WatchConnectivity: Say Hello to WCSession

Check out previous blog posts on WatchOS 2 if you haven’t already:

WCSession is the magic ingredient of WatchConnectivity. So let’s dive in!

WCSession.defaultSession() will return the WCSession singleton for transfering data between your iOS and Watch app. But of course there are several caveats to keep in mind when using WCSession!

The first one is that you have to set a delegate for the session and activate it!

“The default session is used to communicate between two counterpart apps (i.e. iOS app and its native WatchKit extension). The session provides methods for sending, receiving, and tracking state.

On start up an app should set a delegate on the default session and call activate. This will allow the system to populate the state properties and deliver any outstanding background transfers.” – Apple Documentation Notes

So your code will look something like this…

At this point, I would recommend wrapping your WCSession Singleton into your own Singleton, which you can use throughout your app:

So now you can activate your session from application:didFinishLaunchingWithOptions in the AppDelegate and use it everywhere else in your app:

But activating the session is not enough of course. WCSession has multiple checks you need to go through so that your application is not doing the extra work of formatting your data for transfer.


Check if session is supported on this iOS device. Session is always available on WatchOS

If you have a Universal app, for example, WCSession will not be supported on the iPad (since the Apple Watch does not pair with the iPad). So always make sure to do the isSupported() check in your iOS project:

This means the WatchSessionManager Singleton in your iOS app will need to adjust to deal with the possibility of the WCSession not being supported (hello optionals!):

iOS App State For Watch

If you’re sending data from your iOS app to the Watch, you need to do a few extra checks so you’re not wasting CPU power for processing your data for transfer when the Watch is not in a state where it can receive the data.


This is pretty self-explanatory. In order to transfer data from the iOS device to the Watch, the user must own an Apple Watch and have it paired to your iOS device.


A user might have a paired device, but of course they can choose to delete your Watch App from their device. So you have to check that your Watch App is actually installed on their paired Apple Watch in order to do the data transfer.

If the user gets to a point in your app where you believe they will benefit from the Apple Watch version of your app, that would be a good place to do this check and prompt the user with a value proposition to install your watch app if they have a paired device without your app on it.

To make these checks much easier to do as you keep working with the session in your singleton and possibly throughout your application, I like to create a validSession variable in my iOS app:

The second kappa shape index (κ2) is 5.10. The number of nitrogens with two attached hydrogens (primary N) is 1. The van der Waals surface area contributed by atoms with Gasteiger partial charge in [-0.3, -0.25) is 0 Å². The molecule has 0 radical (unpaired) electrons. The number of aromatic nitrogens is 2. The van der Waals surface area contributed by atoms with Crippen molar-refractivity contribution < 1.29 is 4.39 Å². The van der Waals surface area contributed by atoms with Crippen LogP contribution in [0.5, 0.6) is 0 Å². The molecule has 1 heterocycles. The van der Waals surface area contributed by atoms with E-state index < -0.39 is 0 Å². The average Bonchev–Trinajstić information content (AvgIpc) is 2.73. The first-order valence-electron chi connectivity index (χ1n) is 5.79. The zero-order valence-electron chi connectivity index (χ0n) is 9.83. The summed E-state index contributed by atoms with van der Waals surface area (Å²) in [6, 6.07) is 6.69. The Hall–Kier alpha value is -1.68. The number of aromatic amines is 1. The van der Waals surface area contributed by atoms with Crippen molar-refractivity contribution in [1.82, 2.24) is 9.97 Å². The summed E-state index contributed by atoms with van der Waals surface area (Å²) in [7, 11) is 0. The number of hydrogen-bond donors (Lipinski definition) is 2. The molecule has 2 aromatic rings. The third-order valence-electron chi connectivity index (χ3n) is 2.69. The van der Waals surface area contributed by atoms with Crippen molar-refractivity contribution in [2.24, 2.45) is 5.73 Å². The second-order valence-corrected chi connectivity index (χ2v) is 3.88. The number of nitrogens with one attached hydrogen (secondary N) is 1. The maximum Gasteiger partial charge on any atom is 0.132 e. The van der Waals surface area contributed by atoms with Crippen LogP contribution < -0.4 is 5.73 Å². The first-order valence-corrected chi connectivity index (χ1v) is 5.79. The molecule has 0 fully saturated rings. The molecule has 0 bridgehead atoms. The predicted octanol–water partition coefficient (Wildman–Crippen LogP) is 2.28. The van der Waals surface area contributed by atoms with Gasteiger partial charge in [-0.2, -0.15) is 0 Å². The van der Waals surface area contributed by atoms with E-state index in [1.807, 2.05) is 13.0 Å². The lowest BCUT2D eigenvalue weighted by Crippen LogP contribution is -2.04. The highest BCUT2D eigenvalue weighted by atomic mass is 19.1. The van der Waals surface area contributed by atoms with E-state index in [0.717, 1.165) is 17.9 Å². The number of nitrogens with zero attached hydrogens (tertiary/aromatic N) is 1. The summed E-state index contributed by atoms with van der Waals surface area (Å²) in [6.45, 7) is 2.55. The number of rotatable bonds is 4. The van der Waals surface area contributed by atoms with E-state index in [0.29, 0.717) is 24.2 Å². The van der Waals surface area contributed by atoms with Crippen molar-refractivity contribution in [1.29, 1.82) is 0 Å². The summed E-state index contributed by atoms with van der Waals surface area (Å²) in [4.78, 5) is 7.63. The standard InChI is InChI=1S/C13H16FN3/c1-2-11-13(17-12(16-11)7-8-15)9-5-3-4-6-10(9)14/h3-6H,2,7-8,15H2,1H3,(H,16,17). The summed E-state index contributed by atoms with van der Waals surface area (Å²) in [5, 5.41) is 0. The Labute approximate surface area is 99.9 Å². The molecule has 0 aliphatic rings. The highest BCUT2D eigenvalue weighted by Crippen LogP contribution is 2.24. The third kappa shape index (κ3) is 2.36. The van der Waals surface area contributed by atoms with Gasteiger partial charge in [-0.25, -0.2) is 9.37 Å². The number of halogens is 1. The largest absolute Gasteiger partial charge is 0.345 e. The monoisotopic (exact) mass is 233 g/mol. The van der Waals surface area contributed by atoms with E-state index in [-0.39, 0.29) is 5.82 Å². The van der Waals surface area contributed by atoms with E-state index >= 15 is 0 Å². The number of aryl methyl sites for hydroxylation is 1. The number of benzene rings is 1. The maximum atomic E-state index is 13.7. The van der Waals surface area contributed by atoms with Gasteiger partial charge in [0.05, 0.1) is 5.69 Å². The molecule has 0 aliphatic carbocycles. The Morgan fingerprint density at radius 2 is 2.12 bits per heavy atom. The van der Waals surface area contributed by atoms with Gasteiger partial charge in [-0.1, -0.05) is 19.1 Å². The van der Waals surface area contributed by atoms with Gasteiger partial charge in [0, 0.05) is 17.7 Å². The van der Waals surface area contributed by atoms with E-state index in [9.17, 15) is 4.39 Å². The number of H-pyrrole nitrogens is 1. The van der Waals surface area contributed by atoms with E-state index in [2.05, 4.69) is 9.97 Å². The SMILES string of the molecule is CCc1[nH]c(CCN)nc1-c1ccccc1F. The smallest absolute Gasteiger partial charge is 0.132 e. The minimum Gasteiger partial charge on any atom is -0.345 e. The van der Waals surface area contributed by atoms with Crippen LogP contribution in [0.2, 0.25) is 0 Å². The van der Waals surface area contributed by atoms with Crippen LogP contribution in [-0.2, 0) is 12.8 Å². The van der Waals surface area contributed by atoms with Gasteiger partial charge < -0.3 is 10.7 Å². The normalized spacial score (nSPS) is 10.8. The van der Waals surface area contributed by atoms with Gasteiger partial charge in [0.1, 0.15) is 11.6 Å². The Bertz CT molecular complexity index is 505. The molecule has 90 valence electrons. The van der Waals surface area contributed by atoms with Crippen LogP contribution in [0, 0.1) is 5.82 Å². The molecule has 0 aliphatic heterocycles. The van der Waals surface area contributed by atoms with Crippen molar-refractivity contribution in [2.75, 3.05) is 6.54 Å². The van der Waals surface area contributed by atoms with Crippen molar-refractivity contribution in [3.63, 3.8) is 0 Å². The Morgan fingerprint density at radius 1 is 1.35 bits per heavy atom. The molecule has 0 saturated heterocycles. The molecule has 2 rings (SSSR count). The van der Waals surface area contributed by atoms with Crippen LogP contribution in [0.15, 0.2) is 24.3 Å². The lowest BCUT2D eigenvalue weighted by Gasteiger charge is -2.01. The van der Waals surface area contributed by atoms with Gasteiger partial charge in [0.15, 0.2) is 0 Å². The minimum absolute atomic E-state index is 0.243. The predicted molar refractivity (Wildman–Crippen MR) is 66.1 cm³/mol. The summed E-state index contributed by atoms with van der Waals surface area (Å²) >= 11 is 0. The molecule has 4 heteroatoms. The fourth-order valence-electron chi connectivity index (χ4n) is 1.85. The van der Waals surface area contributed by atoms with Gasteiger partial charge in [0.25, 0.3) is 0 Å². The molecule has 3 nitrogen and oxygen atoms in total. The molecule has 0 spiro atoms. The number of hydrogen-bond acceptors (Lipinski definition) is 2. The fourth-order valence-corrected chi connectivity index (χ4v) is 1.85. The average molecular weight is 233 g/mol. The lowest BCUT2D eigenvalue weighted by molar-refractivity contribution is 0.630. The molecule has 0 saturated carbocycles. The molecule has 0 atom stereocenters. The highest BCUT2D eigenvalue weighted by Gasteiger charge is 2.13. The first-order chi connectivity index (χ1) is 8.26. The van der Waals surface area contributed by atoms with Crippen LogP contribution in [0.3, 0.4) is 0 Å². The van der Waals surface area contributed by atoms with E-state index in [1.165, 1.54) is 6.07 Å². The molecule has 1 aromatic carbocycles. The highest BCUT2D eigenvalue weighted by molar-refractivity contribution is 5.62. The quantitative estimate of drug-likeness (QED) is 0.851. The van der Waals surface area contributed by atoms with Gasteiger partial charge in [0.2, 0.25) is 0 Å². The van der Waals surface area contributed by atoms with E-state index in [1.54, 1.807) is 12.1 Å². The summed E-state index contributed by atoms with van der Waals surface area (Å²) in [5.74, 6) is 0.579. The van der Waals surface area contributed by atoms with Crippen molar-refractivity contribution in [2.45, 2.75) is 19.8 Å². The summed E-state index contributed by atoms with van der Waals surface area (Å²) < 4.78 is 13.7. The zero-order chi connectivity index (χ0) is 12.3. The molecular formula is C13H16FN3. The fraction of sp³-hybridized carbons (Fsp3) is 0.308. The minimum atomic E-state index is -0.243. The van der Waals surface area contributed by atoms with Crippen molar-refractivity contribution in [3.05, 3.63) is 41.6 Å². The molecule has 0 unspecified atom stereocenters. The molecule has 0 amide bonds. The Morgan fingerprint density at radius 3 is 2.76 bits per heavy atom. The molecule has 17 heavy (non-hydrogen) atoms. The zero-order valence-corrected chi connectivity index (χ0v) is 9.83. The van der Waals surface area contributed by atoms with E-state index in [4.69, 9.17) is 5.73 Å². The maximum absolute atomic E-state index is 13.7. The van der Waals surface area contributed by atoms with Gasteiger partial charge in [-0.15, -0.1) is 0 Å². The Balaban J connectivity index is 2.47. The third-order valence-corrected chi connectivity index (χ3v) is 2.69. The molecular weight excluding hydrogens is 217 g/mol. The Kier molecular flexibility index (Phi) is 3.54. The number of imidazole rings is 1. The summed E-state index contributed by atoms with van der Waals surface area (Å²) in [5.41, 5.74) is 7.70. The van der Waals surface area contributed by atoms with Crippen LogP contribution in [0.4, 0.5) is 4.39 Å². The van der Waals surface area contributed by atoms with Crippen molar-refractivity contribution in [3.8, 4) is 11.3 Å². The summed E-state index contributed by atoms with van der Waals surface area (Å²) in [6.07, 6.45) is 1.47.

Finally, if you have a complication for your app, you have to check if the complication is enabled. I won’t go into much detail on Complications in my WatchConnectivity tutorials, but if you’d like to learn more, watch the super useful and comprehensive WWDC 2015 Creating Complications with ClockKit session.


Note that there’s a delegate method to notify you of when any of the above WCSession states change in case you need that information in your iOS app:

So, for example, if your app needs the Watch App to be installed, you can implement this delegate method to monitor that your Watch App was in fact installed and let the user follow through on the additional flow in your iOS app to finalize setup.


In order to use Interactive Messaging to send data between the iOS and Watch actively running apps right away, you need to do an additional check to make sure that the two apps are in reachable state:

Reachability in the Watch app requires the paired iOS device to have been unlocked at least once after reboot. This property can be used to determine if the iOS device needs to be unlocked. If the reachable property is set to NO it may be because the iOS device has rebooted and needs to be unlocked. If this is the case, the Watch can show a prompt to the user suggesting they unlock their paired iOS device.

I like to add an extra valideReachableSession variable to my singleton for using with Interactive Messaging:

If the session is not reachable, you can prompt the user to unlock their iOS device as suggested by Apple. To know that the user has unlocked their device, implement the sessionReachabilityDidChange delegate method:

That’s it! You now should understand all the little gotchas with WCSession, so we can now move on to the fun part – actually using it to send and receive data between the Watch and iOS app!

You can view the full WatchSessionManager Singleton on Github here.

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